A massive statue of a gladiator stands alongside Roman ruins. There’s a trattoria with a Vespa parked out the front, right next to that sign to Pompeii which is apparently mere metres from Siena. There’s just one problem: we’re not in Italy, not even in the same hemisphere. Visit Sunset Town on the Vietnamese island of Phu Quoc and it soon becomes clear there’s a surprise around every corner.
Phu Quoc is about an hour’s flight from Ho Chi Minh City. It’s home to the Sunset Town along with one of the world’s longest cable car, new hotels and resorts. With such a mix of attractions it’s a wonder that Phu Quoc has yet to establish itself on many Australian holiday radars, particularly seeing it has all of those things that have long wooed us to Vietnam: incredible food; beaches, warm and friendly people, and a fascinating history.
Like in Rome
Everything you associate with Italy is here: the fountains, the mosaics, the pasta, pots of red geraniums, all presented in the best-looking Italian streets anywhere.
This 30-hectare part-folly, part private investment, part tourist attraction includes villas, big and small hotels, apartments and shophouses along a path leading to the new Kiss Bridge and will delight and confuse.
The cable car
One part of Sunset Town that is bustling is An Thoi Station where you can take a ride on the Phu Quoc cable car – the longest cable car of its type in the world. This striking landmark from the sea and the air, offers 360-degree views of the An Thoi archipelago. The ride itself is quite fast at 30 kilometres an hour, so brace Lyourself as you dip and glide over beaches and fishing villages for eight kilometres , eventually landing on Hon Thom – dubbed Pineapple Island, a much-loved Vietnamese nature and water park. Spot coral reefs and fishing boats hauling in catches as you bob overhead.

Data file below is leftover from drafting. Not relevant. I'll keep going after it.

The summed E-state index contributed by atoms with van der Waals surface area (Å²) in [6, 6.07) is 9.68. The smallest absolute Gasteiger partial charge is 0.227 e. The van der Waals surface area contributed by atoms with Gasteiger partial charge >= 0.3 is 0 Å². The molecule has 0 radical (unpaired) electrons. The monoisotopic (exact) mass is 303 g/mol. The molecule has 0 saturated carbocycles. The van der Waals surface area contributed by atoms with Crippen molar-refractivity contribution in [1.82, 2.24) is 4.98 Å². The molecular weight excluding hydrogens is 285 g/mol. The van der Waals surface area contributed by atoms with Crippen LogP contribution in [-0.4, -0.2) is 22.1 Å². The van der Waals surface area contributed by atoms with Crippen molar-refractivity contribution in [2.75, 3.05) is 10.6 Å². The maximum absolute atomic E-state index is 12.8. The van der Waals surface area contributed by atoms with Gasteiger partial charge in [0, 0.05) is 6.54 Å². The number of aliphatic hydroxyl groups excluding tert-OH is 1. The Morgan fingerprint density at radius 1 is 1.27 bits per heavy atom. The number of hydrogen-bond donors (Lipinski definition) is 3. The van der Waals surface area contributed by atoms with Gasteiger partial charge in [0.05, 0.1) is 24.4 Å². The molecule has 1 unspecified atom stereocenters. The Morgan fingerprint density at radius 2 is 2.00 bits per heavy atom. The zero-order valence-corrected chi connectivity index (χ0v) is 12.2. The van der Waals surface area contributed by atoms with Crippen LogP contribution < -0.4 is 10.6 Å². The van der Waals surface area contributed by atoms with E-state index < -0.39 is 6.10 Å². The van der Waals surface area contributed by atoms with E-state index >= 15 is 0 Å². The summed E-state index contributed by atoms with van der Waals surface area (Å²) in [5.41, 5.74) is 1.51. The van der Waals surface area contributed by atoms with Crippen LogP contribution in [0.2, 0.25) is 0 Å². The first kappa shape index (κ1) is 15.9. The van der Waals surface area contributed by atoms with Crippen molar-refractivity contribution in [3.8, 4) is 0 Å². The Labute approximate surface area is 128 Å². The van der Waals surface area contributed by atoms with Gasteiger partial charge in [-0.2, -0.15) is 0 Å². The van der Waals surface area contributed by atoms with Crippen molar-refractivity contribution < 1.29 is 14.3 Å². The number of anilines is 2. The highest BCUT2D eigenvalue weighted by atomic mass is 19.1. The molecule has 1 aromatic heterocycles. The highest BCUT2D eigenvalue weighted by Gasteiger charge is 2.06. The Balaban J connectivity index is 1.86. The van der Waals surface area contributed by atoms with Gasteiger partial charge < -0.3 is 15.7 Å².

Famous fish sauce
Fish sauce has long been a staple of Vietnamese and Thai cooking. But Phu Quoc is home to the fish sauce, much sought after by lovers of Vietnamese and Thai cuisine across the world. Phu Quoc traditional fish sauce is made from anchovies that feed off particular types of local seaweed and plankton.
These high-protein anchovies are then salted, fermented and nurtured in huge wooden vats. Visit local makers in southern Phu Quoc for the chance to taste this famous sauce. In 2021, the sauce was named part of Vietnam’s national intangible cultural heritage by the Vietnamese Ministry of Culture, Sports and Tourism.
Other fishy specialties
The trademark sauce is not the only gift from the sea that Phu Quoc, also known as Pearl Island, enjoys. The pearls that gave the island its second moniker are on show and available to buy at the Ngoc Hien Pearl Farm in the island’s south. Here, see how pearls are harvested or used to form sculptures and other artefacts.
Squid is another of the island’s fishy delicacies. Join one of the small squid boats dotted off the beaches at dusk to catch your own or taste this and other fruits of the sea in various incarnations at the Night Market in Phu Quoc’s biggest town, Duong Dong, followed by coconut ice-cream for dessert.
Lastly is the fishy phenomenon known as Starfish Beach. This white-sand beach in the southern hamlet of Bai Sao is transformed at certain times of the year when pinkish starfish flood the shallows and shores to, so the locals say ‘bathe in the light of the moon’.
From heavens to hell
The Coconut Tree Prison Camp, built by French colonialists in 1946, is located in this town. It is not an easy place to visit. Rows of dummys in stifling cells illustrate cruel and bizarre methods of torture carried out on inmates while crudely dug tunnels highlight the heroism and desperation of those incarcerated.
At one time this 400-hectare prison camp held up to 40,000 people. The exit through a gift shop may seem incongruous but is nothing compared with the incongruity behind the methods of torture devised here.
Wild at heart
Phu Quoc is gearing up for a tourist boom, boosted by an influx of new man-made developments. But nothing beats the allure of nature. Phu Quoc National Park in the island’s north-east includes more than 27,000 hectares of forest and 20,000 hectares of surrounding ocean area. It has white-sand beaches, mountains, jungle treks, waterfalls, the rare slow loris, monkeys and other wildlife for those in search of some nature nurturing. Some areas are accessible for jeep or motorbike tours, others for hiking with local guides.